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Based on my brief research, the version of Windows 7 you can install (with respect to 32 or 64 bit) is based on what processor you have. I just bought a Dell Vostro, with a i3-350M Processor, and as far as i can tell, it should be able to run a 64-bit OS. Please correct me if i have the wrong impression of how it works.

Last night i installed the Windows 7 Professional (x64) Version, but on my Laptop it is the 32-bit version :( (AFAIK The 32-bit version == x86 version). Now its possible i installed the wrong one but very unlikely.

If i goto Device Manager it says under the Computer branch: ACPI x86-based PC, does this mean i can't install a 64-bit OS or is this related to the fact that i have a 32-bit OS installed currently? Also, under Control Panel->Performance Information and Tools->Advanced System Details, it says System Type: X86-based PC. Again, Am i just mistaken that the version you can install is based on the processor? or can my processor just not run 64-bit OS?

Please clear my confusion as i have a feeling its probably something simple :), Also being stuck with 32-bit is no problem i just figured why not install 64-bit if i could.

EDIT: All references to laptop in this post are to the new Vostro. Common belief is i used the wrong install :D Will check tonight and add an update. Thanks!

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You installed x86 version, I do not believe windows 7 install comes with both and will auto decide for you. – Chris Aug 26 '10 at 17:19
I hope this is the case, will check in few hours! Guess i am just anxious with the new laptop. Would a 64-bit Key work on a 32-bit version though? – Josh K Aug 26 '10 at 17:23
up vote 3 down vote accepted

You likely tend to have the 32-bit version installed. As you assume, the ACPI-based x86 PC is a clear indicator for that. Moreover, you could double check using the System Properties or msinfo32 or ...

As you can read here your processor is certainly capable of 64-bit instructions and so running a 64-bit OS.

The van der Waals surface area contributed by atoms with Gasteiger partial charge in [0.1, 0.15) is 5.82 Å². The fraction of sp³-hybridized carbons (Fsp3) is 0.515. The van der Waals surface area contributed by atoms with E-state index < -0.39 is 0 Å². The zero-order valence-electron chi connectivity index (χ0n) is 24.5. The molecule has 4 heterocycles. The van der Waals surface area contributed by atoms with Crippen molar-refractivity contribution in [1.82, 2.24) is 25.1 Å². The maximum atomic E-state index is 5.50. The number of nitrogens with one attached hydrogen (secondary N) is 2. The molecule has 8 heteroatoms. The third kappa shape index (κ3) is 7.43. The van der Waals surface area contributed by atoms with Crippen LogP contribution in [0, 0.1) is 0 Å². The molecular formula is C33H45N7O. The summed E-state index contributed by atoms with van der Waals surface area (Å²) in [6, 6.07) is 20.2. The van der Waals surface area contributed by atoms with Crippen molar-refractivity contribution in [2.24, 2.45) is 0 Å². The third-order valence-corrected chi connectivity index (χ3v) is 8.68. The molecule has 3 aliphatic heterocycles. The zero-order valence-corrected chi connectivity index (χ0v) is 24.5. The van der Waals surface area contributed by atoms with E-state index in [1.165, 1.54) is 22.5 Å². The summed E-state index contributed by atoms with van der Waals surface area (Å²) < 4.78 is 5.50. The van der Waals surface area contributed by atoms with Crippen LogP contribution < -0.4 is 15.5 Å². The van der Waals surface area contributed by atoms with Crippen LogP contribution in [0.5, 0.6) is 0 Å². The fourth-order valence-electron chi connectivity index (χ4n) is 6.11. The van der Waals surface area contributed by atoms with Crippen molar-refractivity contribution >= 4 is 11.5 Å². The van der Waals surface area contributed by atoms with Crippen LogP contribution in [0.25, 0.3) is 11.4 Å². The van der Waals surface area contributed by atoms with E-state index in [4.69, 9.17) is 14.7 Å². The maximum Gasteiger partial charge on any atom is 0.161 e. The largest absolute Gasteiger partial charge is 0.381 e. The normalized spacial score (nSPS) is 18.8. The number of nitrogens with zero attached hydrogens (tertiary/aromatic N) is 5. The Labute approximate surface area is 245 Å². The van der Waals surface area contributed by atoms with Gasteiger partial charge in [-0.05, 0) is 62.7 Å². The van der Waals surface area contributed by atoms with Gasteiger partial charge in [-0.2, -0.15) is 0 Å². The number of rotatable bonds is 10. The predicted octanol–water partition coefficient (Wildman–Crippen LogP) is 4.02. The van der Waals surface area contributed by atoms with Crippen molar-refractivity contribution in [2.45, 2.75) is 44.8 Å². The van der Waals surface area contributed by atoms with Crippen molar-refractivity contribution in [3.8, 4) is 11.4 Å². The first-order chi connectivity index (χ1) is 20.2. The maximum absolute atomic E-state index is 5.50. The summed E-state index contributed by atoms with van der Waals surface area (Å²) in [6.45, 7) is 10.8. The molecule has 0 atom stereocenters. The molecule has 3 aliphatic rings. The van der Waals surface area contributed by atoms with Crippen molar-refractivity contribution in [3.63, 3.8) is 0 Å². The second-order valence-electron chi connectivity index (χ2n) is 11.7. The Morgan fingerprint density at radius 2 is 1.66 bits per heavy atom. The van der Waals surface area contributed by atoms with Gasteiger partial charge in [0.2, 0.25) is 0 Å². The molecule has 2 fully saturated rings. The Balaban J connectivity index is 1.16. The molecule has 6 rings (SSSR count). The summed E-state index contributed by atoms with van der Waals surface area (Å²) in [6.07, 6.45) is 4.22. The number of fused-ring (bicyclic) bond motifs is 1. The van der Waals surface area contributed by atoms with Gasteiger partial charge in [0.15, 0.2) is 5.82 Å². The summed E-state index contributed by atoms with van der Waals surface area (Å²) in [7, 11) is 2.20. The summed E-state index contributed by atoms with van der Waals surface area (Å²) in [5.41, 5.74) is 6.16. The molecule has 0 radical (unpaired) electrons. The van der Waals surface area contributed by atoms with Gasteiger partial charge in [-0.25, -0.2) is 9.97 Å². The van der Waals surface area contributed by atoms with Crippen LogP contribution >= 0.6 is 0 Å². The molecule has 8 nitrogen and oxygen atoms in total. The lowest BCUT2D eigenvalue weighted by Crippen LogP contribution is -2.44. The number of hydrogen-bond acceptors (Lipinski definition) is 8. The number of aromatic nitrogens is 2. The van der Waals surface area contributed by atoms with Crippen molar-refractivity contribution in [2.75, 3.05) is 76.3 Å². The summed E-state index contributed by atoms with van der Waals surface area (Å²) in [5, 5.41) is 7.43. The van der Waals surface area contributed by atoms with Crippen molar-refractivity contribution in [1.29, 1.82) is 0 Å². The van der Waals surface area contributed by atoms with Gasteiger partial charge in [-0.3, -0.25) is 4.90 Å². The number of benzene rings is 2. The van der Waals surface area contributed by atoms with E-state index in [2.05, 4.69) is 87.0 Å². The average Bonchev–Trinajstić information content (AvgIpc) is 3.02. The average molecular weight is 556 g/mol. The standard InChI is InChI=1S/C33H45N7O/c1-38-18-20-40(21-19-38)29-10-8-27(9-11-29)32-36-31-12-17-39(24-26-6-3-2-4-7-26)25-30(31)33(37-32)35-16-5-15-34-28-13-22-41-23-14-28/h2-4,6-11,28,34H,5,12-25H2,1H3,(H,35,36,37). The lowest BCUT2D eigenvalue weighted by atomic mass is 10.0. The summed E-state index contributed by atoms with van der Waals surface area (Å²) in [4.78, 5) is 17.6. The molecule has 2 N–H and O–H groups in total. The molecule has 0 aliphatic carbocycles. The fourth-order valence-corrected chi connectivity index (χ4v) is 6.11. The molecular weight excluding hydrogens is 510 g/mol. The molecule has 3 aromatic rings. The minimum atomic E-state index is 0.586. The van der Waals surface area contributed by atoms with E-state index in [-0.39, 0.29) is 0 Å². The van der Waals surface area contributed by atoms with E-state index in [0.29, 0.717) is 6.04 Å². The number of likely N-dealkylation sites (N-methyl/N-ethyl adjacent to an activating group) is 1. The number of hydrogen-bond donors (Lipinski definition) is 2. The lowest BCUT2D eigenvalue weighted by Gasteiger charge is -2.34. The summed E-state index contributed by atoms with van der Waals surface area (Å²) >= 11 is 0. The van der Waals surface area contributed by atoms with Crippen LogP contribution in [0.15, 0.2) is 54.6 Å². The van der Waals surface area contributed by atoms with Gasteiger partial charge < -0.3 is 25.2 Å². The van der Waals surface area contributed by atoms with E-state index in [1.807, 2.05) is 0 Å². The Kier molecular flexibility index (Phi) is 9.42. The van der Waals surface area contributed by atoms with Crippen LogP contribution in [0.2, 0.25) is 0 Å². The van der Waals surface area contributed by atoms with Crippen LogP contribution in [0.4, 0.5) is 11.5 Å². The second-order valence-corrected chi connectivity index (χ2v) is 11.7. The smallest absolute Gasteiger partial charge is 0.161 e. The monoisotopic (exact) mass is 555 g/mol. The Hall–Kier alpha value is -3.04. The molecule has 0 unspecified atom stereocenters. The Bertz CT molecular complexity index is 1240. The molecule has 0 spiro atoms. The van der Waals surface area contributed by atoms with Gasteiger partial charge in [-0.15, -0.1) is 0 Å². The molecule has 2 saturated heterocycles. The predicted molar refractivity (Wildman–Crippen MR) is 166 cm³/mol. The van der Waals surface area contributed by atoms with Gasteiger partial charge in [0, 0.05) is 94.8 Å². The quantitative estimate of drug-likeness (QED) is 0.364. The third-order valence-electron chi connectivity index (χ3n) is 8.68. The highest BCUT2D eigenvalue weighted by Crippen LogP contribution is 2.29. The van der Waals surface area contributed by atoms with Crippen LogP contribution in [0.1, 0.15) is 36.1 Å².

When it comes to OS installation in general, you will almost always need a specific installation media, i.e. x86, x64, IA64 etc. The good news is that you can use your existing license key regardless of whether you install Windows 7 (even Vista) 32-bit or 64-bit. The bad news is that if you have more than about 3 GiB of RAM you'll need a 64-bit Windows to use the whole amount. Check the available RAM under the Task Manager (not System Properties). Read more about 64-bit Windows on this SU:

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Awesome thanks for info about the key. – Josh K Aug 26 '10 at 18:35
Indeed it was me installing wrong version, how embarrassing – Josh K Aug 26 '10 at 21:34
You may wonder if I tell you that there are some guys out there having a lot of fun with the installation of OSes. Deployment options are multifaceted... – Andreas Aug 26 '10 at 22:02

Are you sure that you installed the 64-bit windows? It sounds like you maybe didn't. I'm pretty sure that the device manager reflects the OS that's installed. Also, if your processor wasn't capable of the 64-bit installation, the installation would come back with an error, and the OS wouldn't install. Sounds like to me that you installed the 32-bit installation.

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Okay i dont have access to the DVD to check until later. Thanks for info i will check tonight and respond. – Josh K Aug 26 '10 at 17:20

I have a 64-bit processor and I see similar information (running Vista 32-bit), so this doesn't seem to be related. I don't see anything that tells me it's 64-bit capable (but it is...)

Now I'm assuming that you only have your laptop (on first read it was as if you had two machines...) And from what you're getting, it does look like you installed the 32-bit version. Are you sure that your installation media was for the 64bit version? If I'm not mistaken, both versions do not fit on the same DVD (don't quote me on that. :))

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